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Tuesday, May 10, 2011

How Headlines Mislead

Headlines, including those on the Internet, can sometimes mislead readers about the content of the article. Consider some of the reporting on the Korean study showing a prevalence of 1 in 38.

From The Detroit Free Press:
This headline suggests that there is much more autism in Korea than in the United States. But the study says no such thing. As the AP report notes accurately, the study found a higher prevalence in Korea than previous estimates suggested, and that a similar study in the United States might reach a similar result.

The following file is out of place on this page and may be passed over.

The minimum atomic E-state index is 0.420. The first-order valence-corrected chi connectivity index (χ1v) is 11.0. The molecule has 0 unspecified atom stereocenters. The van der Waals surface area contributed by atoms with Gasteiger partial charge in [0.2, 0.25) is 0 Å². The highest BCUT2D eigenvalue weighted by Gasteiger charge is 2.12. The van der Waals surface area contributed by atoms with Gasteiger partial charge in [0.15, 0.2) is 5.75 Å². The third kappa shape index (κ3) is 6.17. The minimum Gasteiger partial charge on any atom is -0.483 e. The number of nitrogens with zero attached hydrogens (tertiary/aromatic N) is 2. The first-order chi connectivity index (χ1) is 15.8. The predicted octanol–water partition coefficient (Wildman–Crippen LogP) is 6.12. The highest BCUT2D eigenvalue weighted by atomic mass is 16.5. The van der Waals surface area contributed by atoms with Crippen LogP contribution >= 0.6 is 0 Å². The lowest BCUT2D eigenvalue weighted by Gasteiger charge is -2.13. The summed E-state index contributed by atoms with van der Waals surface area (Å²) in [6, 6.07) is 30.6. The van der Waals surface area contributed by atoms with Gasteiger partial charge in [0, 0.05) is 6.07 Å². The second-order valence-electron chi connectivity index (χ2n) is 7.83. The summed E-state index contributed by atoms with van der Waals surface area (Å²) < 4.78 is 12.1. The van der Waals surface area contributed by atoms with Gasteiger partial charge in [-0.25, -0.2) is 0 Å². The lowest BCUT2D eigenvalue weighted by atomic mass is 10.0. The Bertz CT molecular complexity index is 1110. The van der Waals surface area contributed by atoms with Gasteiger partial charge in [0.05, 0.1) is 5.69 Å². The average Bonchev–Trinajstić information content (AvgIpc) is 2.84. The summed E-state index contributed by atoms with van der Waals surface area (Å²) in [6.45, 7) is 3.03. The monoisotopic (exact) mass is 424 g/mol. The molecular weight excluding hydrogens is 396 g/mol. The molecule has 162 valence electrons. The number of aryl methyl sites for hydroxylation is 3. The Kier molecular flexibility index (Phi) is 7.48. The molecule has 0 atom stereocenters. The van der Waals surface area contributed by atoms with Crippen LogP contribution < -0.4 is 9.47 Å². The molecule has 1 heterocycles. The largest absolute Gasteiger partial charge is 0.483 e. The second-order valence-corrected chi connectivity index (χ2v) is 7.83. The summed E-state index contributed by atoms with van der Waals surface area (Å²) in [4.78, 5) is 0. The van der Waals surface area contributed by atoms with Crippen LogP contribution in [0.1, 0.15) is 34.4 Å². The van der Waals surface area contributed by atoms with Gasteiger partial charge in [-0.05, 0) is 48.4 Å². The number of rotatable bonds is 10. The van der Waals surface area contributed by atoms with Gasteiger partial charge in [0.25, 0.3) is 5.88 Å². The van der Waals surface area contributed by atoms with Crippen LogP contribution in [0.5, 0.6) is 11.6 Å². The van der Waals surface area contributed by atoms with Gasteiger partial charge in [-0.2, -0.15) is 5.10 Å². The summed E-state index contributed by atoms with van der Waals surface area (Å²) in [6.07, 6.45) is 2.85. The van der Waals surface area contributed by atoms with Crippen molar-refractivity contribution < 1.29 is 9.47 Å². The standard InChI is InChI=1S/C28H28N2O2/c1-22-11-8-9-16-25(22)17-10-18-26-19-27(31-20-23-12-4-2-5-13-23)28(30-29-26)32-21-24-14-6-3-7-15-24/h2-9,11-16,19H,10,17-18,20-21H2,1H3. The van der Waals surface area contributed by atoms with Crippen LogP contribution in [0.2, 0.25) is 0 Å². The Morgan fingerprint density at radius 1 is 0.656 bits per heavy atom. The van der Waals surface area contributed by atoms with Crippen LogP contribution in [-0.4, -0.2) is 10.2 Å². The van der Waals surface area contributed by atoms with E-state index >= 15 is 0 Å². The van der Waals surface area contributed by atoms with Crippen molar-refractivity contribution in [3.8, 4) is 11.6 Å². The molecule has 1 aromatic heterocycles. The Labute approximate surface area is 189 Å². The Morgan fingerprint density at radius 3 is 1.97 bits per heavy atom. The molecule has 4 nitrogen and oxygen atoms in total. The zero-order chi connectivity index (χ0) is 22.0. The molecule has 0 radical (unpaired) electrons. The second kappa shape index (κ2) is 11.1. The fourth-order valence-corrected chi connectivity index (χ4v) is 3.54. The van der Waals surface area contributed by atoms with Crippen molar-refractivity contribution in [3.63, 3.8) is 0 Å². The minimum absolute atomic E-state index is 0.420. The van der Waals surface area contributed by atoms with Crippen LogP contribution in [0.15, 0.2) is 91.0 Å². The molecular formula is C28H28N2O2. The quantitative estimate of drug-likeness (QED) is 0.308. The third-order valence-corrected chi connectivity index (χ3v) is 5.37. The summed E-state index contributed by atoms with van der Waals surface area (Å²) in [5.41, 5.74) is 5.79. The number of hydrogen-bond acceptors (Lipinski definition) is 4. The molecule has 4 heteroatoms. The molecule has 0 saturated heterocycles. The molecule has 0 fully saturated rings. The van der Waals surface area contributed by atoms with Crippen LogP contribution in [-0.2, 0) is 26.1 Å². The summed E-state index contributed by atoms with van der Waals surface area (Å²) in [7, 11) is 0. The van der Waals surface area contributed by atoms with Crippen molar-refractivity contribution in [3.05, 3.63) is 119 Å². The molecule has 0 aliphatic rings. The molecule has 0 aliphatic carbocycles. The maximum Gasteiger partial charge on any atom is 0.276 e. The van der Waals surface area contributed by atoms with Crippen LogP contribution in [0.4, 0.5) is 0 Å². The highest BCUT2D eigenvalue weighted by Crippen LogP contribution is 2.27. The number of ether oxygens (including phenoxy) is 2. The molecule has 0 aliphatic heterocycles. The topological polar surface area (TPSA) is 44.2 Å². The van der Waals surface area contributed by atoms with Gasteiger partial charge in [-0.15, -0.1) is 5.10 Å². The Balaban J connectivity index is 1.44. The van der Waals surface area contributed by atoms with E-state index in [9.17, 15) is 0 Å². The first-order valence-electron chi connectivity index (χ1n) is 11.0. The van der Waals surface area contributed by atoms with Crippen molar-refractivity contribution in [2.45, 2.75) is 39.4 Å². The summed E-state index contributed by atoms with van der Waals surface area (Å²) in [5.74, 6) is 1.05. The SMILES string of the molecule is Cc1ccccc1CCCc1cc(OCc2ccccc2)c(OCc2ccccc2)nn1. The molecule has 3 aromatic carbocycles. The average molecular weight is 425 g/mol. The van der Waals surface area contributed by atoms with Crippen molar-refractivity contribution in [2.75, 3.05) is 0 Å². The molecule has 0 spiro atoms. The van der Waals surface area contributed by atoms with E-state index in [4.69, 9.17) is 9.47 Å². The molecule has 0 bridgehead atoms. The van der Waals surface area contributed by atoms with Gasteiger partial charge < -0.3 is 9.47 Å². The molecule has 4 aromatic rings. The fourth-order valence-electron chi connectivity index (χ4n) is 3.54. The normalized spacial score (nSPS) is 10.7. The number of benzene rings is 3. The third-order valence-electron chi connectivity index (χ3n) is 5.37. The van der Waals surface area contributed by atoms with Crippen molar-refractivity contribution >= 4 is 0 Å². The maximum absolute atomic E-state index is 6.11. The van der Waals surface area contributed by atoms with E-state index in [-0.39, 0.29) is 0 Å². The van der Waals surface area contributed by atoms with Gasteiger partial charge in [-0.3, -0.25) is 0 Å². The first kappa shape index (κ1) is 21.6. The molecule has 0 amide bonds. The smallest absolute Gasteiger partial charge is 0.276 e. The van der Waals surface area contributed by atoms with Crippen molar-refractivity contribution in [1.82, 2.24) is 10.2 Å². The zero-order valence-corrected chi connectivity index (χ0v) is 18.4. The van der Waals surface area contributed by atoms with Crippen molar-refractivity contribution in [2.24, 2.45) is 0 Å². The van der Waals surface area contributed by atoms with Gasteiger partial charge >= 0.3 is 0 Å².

Here, the headline might lead a reader to think that true rates are increasing. They might be, but -- again -- the study says something different. The content of the article is more accurate:
“There's a lot more people in America and around the world that have autism then what we previously thought,” says Betty Lehman, executive director of the Autism Society of Colorado.

An extensive new study looks at a wide range of kids. Experts say casting a wider net and looking at mainstream kids, not just children in special education programs could raise the statistics here in the U.S